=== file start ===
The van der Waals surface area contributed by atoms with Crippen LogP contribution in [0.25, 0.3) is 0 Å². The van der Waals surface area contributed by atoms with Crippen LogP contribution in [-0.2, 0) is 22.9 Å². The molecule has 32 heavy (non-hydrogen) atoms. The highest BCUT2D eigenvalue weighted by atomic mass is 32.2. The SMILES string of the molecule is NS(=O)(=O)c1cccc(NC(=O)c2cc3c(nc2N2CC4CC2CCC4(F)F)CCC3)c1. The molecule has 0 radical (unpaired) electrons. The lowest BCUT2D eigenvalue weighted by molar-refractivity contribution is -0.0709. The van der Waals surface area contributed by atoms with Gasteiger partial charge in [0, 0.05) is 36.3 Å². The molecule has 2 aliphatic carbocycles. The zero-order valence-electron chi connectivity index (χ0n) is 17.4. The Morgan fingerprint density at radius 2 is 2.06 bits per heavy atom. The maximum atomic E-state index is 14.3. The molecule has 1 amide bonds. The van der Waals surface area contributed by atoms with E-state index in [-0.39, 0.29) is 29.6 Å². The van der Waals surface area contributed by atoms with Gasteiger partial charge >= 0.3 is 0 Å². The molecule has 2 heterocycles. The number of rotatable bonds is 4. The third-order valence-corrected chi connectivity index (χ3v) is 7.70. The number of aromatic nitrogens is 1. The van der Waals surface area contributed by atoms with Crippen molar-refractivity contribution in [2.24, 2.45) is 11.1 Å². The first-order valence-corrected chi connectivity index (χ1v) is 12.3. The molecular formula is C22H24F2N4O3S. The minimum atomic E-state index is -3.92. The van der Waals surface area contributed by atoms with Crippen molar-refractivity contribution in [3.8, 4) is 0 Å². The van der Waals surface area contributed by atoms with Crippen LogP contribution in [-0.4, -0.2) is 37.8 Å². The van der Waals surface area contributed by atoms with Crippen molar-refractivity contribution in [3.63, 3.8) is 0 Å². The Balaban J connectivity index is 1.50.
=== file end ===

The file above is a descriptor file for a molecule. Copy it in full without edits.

The van der Waals surface area contributed by atoms with Crippen LogP contribution in [0.25, 0.3) is 0 Å². The van der Waals surface area contributed by atoms with Crippen LogP contribution in [-0.2, 0) is 22.9 Å². The molecule has 32 heavy (non-hydrogen) atoms. The highest BCUT2D eigenvalue weighted by atomic mass is 32.2. The SMILES string of the molecule is NS(=O)(=O)c1cccc(NC(=O)c2cc3c(nc2N2CC4CC2CCC4(F)F)CCC3)c1. The molecule has 0 radical (unpaired) electrons. The lowest BCUT2D eigenvalue weighted by molar-refractivity contribution is -0.0709. The van der Waals surface area contributed by atoms with Gasteiger partial charge in [0, 0.05) is 36.3 Å². The molecule has 2 aliphatic carbocycles. The zero-order valence-electron chi connectivity index (χ0n) is 17.4. The Morgan fingerprint density at radius 2 is 2.06 bits per heavy atom. The maximum atomic E-state index is 14.3. The molecule has 1 amide bonds. The van der Waals surface area contributed by atoms with E-state index in [-0.39, 0.29) is 29.6 Å². The van der Waals surface area contributed by atoms with Gasteiger partial charge >= 0.3 is 0 Å². The molecule has 2 heterocycles. The number of rotatable bonds is 4. The third-order valence-corrected chi connectivity index (χ3v) is 7.70. The number of aromatic nitrogens is 1. The van der Waals surface area contributed by atoms with Crippen molar-refractivity contribution in [2.24, 2.45) is 11.1 Å². The first-order valence-corrected chi connectivity index (χ1v) is 12.3. The molecular formula is C22H24F2N4O3S. The minimum atomic E-state index is -3.92. The van der Waals surface area contributed by atoms with Crippen molar-refractivity contribution in [3.8, 4) is 0 Å². The van der Waals surface area contributed by atoms with Crippen LogP contribution in [-0.4, -0.2) is 37.8 Å². The van der Waals surface area contributed by atoms with Crippen molar-refractivity contribution in [3.63, 3.8) is 0 Å². The Balaban J connectivity index is 1.50.